La revue Cerebral Cortex a publié un article sur la compréhension neurologique des phénomènes de paréidolie. L’article est disponible en ligne ici.
Résumé de l’article :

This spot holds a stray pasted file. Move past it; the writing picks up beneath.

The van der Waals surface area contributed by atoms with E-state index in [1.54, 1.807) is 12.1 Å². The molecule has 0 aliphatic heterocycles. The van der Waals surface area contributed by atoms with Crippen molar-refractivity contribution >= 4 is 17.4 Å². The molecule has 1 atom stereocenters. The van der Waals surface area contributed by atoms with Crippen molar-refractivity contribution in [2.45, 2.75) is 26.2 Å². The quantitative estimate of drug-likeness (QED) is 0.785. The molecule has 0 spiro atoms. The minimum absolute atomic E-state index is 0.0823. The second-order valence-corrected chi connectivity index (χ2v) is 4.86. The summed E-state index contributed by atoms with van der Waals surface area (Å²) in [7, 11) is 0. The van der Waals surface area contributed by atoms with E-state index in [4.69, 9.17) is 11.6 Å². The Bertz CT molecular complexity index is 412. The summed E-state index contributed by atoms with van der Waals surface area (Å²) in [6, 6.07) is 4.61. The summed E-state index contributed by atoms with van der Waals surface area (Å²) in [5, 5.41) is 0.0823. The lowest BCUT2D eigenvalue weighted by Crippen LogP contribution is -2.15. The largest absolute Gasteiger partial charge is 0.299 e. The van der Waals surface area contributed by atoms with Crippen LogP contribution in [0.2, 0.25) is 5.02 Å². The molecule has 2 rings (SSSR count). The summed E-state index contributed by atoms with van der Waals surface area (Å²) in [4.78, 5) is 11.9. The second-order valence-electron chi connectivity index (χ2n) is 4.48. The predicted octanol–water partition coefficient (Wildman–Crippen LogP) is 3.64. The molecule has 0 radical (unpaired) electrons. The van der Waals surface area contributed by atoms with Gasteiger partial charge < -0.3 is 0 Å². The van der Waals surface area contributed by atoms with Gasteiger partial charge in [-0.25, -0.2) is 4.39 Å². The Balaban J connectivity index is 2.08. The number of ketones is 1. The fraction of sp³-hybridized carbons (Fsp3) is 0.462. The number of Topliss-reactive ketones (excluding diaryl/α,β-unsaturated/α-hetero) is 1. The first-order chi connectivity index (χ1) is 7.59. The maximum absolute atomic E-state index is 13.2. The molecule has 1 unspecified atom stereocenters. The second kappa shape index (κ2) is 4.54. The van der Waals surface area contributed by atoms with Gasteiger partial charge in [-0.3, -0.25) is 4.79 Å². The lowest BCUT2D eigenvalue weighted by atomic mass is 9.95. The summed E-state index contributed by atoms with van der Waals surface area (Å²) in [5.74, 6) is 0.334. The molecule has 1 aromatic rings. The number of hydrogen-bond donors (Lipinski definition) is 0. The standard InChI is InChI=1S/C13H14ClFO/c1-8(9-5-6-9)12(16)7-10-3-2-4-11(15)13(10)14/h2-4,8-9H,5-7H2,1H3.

Clouds and inkblots often compellingly resemble something else—faces, animals, or other identifiable objects. Here, we investigated illusions of meaning produced by novel visual shapes. Individuals found some shapes meaningful and others meaningless, with considerable variability among individuals in these subjective categorizations. Repetition for shapes endorsed as meaningful produced conceptual priming in a priming test along with concurrent activity reductions in cortical regions associated with conceptual processing of real objects. Subjectively meaningless shapes elicited robust activity in the same brain areas, but activity was not influenced by repetition. Thus, all shapes were conceptually evaluated, but stable conceptual representations supported neural priming for meaningful shapes only. During a recognition memory test, performance was associated with increased frontoparietal activity, regardless of meaningfulness. In contrast, neural conceptual priming effects for meaningful shapes occurred during both priming and recognition testing. These different patterns of brain activation as a function of stimulus repetition, type of memory test, and subjective meaningfulness underscore the distinctive neural bases of conceptual fluency versus episodic memory retrieval. Finding meaning in ambiguous stimuli appears to depend on conceptual evaluation and cortical processing events similar to those typically observed for known objects. To the brain, the vaguely Elvis-like potato chip truly can provide a substitute for the King himself.